# What are the 4th degree roots of $1$?

So my question is the fourth root of $1 = i$?

Where $i^4 = 1$? or if it is still $1$ nonetheless?

• First, please use informative titles which relate to the question bodies. Second, this belongs on math.stackexchange as it is unrelated to physics. Third, googling "fourth root of one" gives many satisfactory answers, for example this one. Commented Dec 4, 2015 at 2:52
• oops.... didnt knew that there was a math stackoverflow. thanks! or what do you mean by your first condition.
– Gareth Compton
Commented Dec 4, 2015 at 2:54
• there are four square roots of 1: 1, -1, i, -i Commented Dec 4, 2015 at 3:00
• I'm voting to close this question as off-topic because it's a pure math question. However, I'm not voting for migration because it's not up to quality standards and I don't think we should be migrating questions until fix them up. Commented Dec 4, 2015 at 3:11

There are four fourth roots of $1$ in $\mathbb C$. Those are $\pm1$ and $\pm i$. Two of them are "primitive" fourth roots of $1$, meaning you don't get $1$ if you raise them to any lower power than $4$. You can raise $-1$ to a lower power than $4$, namely $2$, and get $1$, and you can raise $1$ to a lower power than $4$, namely $1$, and get $1$.

However, by convention, the notation $\sqrt[4]{1}$ means the positive fourth root of $1$.

Remember $i$ is an imaginary number defined as $$\color{red}{i=\sqrt{-1}}\ \ \$$$$\text{or } i^2=-1$$ The forth roots of $1$ are given as $$1^{1/4}=(\cos0+i\sin 0)^{1/4}$$ $$=\left(\cos(2k\pi)+i\sin(2k\pi)\right)^{1/4}$$ $$=\left(\cos\left(\frac{k\pi}{2}\right)+i\sin\left(\frac{k\pi}{2}\right)\right)$$ where, $k=0, 1, 2, 3$ hence, all forth roots of $1$ are given as $$1, \ \ i, \ \ -1, \ \ -i$$

hence, $i$ is one of the fourth roots of $1$ (unity)

and, one should have $$i^4=(i^2)(i^2)=(-1)(-1)=1$$

It's not necessarily correct to talk about the fourth root of a number, in the same way that it's not necessarily correct to talk about the second (square) root of a number. In the latter case, if $x^2 = y$, then $(-x)^2 = y$, so both $x$ and $-x$ are second roots of $x$. We'll often talk about "the" square root of $x$ as the output $\sqrt{x}$ of the "square root function" by picking a "handy" second root of $x$ for every $x$ we define it on. For example, I could've defined \begin{align*} g(x) & = \begin{cases} \sqrt{x} & x \geq 0, x \in \mathbb{Q} \\ - \sqrt{x} & x \geq 0, x \not \in \mathbb{Q}, \end{cases} \end{align*} and $g$ would still spit out a square root of every input. In the case of $\mathbb{C}$, every non-zero complex number has $n$ unique $n^{\textrm{th}}$ roots. So though $i$ is a fourth root of $1$, it is not correct to call it the fourth root of $1$, as $- i, \pm 1$ are also fourth roots of $1$.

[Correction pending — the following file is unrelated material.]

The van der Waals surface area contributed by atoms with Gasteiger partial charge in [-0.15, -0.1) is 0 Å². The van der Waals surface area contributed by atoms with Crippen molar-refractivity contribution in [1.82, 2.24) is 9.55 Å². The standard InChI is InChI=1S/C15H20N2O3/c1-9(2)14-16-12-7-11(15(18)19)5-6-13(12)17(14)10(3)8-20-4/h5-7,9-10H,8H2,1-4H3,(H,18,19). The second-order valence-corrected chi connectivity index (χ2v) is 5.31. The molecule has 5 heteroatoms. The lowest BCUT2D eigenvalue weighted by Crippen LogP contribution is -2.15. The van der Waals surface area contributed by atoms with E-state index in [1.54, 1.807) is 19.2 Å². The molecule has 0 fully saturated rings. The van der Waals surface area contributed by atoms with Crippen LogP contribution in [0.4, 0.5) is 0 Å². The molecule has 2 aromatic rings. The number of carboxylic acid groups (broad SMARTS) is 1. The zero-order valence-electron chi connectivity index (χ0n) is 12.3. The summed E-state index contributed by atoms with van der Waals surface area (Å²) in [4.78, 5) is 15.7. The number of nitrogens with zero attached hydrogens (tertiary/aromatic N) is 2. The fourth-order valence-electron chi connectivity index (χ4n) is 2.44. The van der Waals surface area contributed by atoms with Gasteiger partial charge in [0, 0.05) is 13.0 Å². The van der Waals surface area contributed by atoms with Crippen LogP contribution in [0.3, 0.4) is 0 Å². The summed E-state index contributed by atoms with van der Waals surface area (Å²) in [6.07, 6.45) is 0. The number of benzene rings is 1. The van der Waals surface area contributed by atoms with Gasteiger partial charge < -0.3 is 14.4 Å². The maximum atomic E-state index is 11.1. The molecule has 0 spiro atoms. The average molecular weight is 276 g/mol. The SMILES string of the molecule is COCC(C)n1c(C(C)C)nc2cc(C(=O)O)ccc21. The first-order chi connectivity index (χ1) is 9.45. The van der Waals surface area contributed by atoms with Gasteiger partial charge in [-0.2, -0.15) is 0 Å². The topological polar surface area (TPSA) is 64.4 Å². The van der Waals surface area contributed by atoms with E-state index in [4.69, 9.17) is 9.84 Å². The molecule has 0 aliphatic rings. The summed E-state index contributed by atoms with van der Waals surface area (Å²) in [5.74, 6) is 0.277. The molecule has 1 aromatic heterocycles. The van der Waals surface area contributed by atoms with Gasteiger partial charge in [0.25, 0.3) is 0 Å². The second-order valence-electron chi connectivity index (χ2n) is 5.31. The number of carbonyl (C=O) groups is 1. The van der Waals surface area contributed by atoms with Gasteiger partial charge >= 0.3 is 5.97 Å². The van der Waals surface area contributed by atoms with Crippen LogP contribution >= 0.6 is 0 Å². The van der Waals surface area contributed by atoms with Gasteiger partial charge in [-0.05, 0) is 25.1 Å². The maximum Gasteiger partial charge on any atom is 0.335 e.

In order to solve $\sqrt[n]{1}$:

• Draw the unit circle
• Draw the first solution, which is obviously $1+0i=\cos(0)+\sin(0)i$
• Repeat $n-1$ times: find the next solution by rotating the previous solution $\frac{2\pi}{n}$ radians

For example, $\sqrt[5]{1}$:

• $\cos(0)+\sin(0)i$
• $\cos(\frac{2\pi}{5})+\sin(\frac{2\pi}{5})i$
• $\cos(\frac{4\pi}{5})+\sin(\frac{4\pi}{5})i$
• $\cos(\frac{6\pi}{5})+\sin(\frac{6\pi}{5})i$
• $\cos(\frac{8\pi}{5})+\sin(\frac{8\pi}{5})i$